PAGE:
Objectives: Hope/hopelessness is an important determinant of health and death, and is a modifiable risk factor for older adults. The present review aimed to evaluate the effectiveness of interventions on hope among older populations.
Methods: PsychINFO and PubMed were systematically searched. Publications reporting on interventions delivered to older adults that included quantitative data on hope/hopelessness were systematically reviewed.
Results: Thirty-six studies were included, most with hope/hopelessness as a secondary outcome. Interventions based on CBT alone or combined with antidepressants significantly decreased hopelessness in depressed older adults. Psychological interventions based on life review effectively improved hope/hopelessness in a range of samples, including depressed, bereaving, or medically ill older adults. Little to no support was found for exercise programs for healthy older adults, educational interventions for medically ill individuals, or Dignity Therapy for palliative care patients.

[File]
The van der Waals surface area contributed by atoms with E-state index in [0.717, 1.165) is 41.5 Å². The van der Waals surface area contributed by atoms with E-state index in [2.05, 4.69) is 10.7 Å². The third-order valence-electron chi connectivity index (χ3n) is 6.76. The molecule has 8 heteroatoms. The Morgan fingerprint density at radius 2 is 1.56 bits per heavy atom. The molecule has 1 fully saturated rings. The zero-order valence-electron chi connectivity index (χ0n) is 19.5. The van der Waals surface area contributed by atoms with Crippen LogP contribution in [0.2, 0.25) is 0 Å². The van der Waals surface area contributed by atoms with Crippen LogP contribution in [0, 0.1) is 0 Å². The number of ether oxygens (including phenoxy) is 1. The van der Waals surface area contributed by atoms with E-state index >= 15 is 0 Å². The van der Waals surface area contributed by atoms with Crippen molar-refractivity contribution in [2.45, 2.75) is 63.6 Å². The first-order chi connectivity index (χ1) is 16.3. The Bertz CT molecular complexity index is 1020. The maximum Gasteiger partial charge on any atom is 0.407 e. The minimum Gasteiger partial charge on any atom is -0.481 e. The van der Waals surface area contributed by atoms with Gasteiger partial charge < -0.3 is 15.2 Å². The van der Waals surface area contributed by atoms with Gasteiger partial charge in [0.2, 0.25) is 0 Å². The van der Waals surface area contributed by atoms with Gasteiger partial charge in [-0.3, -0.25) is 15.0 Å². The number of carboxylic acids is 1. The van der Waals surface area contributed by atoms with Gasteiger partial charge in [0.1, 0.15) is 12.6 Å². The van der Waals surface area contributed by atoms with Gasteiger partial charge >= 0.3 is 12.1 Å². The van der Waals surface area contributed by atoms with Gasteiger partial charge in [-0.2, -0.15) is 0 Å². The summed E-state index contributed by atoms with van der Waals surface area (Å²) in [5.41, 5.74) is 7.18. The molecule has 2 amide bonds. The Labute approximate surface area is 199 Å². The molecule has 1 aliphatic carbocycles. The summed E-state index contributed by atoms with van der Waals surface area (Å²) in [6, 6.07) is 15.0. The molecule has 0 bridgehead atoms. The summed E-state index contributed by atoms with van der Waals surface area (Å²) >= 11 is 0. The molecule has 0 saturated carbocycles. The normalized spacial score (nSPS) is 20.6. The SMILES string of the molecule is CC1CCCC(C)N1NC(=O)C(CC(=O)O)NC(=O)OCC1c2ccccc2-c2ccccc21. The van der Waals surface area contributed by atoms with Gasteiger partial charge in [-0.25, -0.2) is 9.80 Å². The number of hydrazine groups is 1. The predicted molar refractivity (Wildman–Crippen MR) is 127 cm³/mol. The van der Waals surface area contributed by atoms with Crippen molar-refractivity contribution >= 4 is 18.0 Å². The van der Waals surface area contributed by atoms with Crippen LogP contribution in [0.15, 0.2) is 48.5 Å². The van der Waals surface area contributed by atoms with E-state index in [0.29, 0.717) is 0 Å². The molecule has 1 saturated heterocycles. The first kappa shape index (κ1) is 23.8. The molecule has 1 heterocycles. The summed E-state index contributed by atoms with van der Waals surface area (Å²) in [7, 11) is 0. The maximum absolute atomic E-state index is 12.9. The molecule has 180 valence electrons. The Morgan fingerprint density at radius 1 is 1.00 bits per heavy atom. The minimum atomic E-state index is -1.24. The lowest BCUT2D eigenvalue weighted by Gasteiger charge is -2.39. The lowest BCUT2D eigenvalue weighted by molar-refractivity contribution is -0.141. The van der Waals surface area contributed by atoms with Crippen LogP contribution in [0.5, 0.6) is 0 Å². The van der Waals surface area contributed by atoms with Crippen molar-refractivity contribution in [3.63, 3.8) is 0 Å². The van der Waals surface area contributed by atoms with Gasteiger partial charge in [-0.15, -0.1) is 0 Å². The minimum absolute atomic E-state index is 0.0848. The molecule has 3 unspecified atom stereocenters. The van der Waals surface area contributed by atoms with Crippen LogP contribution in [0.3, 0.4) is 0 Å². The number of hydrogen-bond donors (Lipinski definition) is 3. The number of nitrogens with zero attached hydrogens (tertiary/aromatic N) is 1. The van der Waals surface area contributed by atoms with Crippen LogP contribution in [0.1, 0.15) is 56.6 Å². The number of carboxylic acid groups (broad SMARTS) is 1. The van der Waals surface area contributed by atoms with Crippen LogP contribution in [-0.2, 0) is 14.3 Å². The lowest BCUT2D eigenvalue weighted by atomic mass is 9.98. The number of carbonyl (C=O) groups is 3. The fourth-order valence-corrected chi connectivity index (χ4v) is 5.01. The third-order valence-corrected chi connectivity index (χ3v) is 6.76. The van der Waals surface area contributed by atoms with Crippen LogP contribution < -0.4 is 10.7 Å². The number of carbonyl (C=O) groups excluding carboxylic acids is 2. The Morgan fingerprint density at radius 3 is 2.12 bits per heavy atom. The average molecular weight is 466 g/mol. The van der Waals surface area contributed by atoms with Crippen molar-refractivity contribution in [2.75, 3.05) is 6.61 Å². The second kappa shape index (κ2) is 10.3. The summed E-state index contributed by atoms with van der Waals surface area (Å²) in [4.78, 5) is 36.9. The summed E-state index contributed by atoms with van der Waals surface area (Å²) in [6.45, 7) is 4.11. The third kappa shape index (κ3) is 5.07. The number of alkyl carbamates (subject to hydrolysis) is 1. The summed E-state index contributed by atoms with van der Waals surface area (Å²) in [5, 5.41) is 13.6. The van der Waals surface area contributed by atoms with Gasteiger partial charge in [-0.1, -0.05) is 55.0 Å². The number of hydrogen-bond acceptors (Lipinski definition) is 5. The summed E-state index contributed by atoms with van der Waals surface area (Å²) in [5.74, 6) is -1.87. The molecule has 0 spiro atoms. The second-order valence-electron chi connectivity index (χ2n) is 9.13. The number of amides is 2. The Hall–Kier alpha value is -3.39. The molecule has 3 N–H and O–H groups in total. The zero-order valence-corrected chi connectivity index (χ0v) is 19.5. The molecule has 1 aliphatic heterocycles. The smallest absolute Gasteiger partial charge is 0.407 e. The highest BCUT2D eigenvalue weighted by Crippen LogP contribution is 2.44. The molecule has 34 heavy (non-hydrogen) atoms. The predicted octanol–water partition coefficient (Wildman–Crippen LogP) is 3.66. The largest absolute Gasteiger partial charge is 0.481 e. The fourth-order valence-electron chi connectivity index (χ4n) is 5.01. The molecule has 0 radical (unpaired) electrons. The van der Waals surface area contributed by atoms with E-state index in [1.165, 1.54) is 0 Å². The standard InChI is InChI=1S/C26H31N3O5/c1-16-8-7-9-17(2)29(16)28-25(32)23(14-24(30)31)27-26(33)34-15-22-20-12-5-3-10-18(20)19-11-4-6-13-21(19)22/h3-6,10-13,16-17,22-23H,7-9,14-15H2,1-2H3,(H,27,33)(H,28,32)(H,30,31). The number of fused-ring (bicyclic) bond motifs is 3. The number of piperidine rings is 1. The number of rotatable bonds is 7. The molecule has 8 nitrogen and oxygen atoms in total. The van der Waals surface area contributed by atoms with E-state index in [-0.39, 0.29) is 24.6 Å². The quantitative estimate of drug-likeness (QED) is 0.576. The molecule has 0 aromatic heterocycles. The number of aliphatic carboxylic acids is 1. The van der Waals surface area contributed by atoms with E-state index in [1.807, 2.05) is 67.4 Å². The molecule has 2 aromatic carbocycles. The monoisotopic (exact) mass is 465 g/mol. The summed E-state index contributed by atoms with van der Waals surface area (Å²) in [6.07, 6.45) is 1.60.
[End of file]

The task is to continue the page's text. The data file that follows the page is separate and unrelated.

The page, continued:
Conclusions: Hope/hopelessness in older adults can be improved using psychological interventions based on CBT and life review. Controlled trials with hope/hopelessness as a primary objective are needed to more clearly demonstrate effectiveness.
Clinical implications: Cognitive-behavioral interventions can improve hopelessness in depressed older adults. Life-review based interventions can positively impact hope in a range of older populations. Dignity Therapy, physical exercise, and educational programs may not effectively improve hope/hopelessness in older adults.